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Gazelka announces run for Minnesota governor

Plus: Walz laments patchwork of school masking regulations; Ramsey County attorney will no longer prosecute felony cases stemming from stops for minor traffic violations; and more.

Former Senate Majority Leader Paul Gazelka announced his bid for Minnesota governor on Wednesday morning.
MinnPost photo by Peter Callaghan

There it is. The Star Tribune’s Briana Bierschbach reports:Former Senate Majority Leader Paul Gazelka is jumping into the Republican field for Minnesota governor, hoping his role as the lone conservative blockade to Democrats in state government during the pandemic is enough to unseat DFL Gov. Tim Walz next fall. … Gazelka, a four-term senator from East Gull Lake, announced his run on Wednesday surrounded by supporters at the Minnesota Capitol, where he’s spent the last five years leading the Republican caucus in the Senate.”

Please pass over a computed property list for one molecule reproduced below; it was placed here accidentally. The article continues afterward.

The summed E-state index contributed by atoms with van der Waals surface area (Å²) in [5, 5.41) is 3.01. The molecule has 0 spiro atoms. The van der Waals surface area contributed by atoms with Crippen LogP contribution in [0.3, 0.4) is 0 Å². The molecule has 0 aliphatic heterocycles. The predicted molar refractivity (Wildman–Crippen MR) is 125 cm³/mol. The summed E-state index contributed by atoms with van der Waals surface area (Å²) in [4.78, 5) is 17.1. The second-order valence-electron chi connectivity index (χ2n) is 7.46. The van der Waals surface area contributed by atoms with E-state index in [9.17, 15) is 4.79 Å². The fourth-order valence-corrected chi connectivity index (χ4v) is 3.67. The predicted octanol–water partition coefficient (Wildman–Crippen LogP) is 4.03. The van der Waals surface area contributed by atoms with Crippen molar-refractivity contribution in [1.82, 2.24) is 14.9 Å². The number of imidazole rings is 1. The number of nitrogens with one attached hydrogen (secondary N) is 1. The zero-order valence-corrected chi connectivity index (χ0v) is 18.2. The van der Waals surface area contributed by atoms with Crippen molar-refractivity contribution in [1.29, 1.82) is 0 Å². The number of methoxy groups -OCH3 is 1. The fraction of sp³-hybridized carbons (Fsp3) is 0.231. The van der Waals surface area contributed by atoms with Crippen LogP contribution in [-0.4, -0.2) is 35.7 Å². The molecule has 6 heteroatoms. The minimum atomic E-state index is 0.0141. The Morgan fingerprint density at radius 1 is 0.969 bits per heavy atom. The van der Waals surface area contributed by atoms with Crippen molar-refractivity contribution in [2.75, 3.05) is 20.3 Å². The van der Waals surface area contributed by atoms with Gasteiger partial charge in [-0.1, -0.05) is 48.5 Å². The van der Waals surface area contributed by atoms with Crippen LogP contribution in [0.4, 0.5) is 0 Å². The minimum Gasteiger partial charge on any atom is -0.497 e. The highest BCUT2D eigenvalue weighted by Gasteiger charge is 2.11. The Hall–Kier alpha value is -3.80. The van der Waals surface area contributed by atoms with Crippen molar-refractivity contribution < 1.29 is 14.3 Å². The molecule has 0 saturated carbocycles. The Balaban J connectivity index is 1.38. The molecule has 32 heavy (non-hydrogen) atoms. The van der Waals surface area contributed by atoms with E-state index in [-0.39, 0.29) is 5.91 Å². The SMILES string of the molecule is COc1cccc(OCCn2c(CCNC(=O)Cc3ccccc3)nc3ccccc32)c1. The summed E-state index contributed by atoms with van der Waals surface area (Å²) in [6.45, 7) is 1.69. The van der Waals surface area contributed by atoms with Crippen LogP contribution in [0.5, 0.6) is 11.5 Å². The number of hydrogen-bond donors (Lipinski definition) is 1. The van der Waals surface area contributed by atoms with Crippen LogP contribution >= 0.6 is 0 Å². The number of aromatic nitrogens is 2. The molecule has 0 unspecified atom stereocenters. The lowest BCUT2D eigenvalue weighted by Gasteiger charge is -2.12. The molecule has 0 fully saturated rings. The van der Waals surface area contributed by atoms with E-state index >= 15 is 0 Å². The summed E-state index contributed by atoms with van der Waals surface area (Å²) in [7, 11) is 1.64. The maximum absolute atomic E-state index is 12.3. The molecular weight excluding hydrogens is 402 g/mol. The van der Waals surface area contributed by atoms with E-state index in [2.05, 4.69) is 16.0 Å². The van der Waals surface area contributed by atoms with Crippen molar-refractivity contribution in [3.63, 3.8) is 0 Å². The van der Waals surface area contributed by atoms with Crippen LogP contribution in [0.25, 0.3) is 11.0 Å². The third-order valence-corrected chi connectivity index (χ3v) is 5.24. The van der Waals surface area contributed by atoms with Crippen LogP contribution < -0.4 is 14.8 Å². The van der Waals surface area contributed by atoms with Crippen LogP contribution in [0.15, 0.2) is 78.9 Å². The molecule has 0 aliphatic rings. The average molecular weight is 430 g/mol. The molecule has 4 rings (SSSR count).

Speaking of the governor, WCCO’s Caroline Cummings reports: “Gov. Tim Walz welcomed students back to school Wednesday morning at Jefferson Elementary School in Rochester. … Kids under 12 aren’t yet eligible for the vaccine, like many kids at the school. And although masks are required in this district, that’s not the case everywhere. … Walz says he is concerned about a patchwork approach to schools but says he has no plans to instill another state of emergency, which would give him the powers that allowed for mask mandates.

Policy change in Ramsey County. The Pioneer Press’ Mara H. Gottfried reports:Ramsey County Attorney John Choi no longer will prosecute most felony cases that result from traffic stops for minor violations, according to a Wednesday announcement. … The new policy will be ‘aimed at fundamentally changing the use of non-public safety traffic stops by police, which typically occurs when a motorist is stopped for an equipment violation to seek evidence of a more serious crime,’ the county attorney’s office said in a media advisory. ‘These types of stops disproportionately affect black and brown communities and undermine the trust in the work police do every day to serve and protect the public.’”

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